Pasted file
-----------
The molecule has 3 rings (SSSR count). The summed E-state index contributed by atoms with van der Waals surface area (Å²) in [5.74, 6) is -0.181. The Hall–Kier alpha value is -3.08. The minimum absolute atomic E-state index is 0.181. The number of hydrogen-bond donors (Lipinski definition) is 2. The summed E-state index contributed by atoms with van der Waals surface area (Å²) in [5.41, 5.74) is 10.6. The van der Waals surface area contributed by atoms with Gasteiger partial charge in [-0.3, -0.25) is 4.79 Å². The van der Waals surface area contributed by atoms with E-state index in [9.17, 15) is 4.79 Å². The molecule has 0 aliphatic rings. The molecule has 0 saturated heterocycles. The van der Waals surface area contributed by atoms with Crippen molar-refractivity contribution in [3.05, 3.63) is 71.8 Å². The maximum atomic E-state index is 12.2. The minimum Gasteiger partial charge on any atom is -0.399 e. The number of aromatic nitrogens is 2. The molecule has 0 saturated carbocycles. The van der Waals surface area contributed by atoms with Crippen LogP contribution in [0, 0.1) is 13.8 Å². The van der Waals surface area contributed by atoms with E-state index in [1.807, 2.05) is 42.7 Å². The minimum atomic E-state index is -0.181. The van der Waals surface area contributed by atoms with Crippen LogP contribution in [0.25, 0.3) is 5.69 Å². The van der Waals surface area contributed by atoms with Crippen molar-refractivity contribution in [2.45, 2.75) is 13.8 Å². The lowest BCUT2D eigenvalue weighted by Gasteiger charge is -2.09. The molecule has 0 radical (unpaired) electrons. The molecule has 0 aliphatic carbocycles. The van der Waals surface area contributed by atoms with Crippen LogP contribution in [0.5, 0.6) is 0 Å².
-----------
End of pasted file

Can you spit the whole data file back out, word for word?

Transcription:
The molecule has 3 rings (SSSR count). The summed E-state index contributed by atoms with van der Waals surface area (Å²) in [5.74, 6) is -0.181. The Hall–Kier alpha value is -3.08. The minimum absolute atomic E-state index is 0.181. The number of hydrogen-bond donors (Lipinski definition) is 2. The summed E-state index contributed by atoms with van der Waals surface area (Å²) in [5.41, 5.74) is 10.6. The van der Waals surface area contributed by atoms with Gasteiger partial charge in [-0.3, -0.25) is 4.79 Å². The van der Waals surface area contributed by atoms with E-state index in [9.17, 15) is 4.79 Å². The molecule has 0 aliphatic rings. The molecule has 0 saturated heterocycles. The van der Waals surface area contributed by atoms with Crippen molar-refractivity contribution in [3.05, 3.63) is 71.8 Å². The maximum atomic E-state index is 12.2. The minimum Gasteiger partial charge on any atom is -0.399 e. The number of aromatic nitrogens is 2. The molecule has 0 saturated carbocycles. The van der Waals surface area contributed by atoms with Crippen LogP contribution in [0, 0.1) is 13.8 Å². The van der Waals surface area contributed by atoms with E-state index in [1.807, 2.05) is 42.7 Å². The minimum atomic E-state index is -0.181. The van der Waals surface area contributed by atoms with Crippen LogP contribution in [0.25, 0.3) is 5.69 Å². The van der Waals surface area contributed by atoms with Crippen molar-refractivity contribution in [2.45, 2.75) is 13.8 Å². The lowest BCUT2D eigenvalue weighted by Gasteiger charge is -2.09. The molecule has 0 radical (unpaired) electrons. The molecule has 0 aliphatic carbocycles. The van der Waals surface area contributed by atoms with Crippen LogP contribution in [0.5, 0.6) is 0 Å².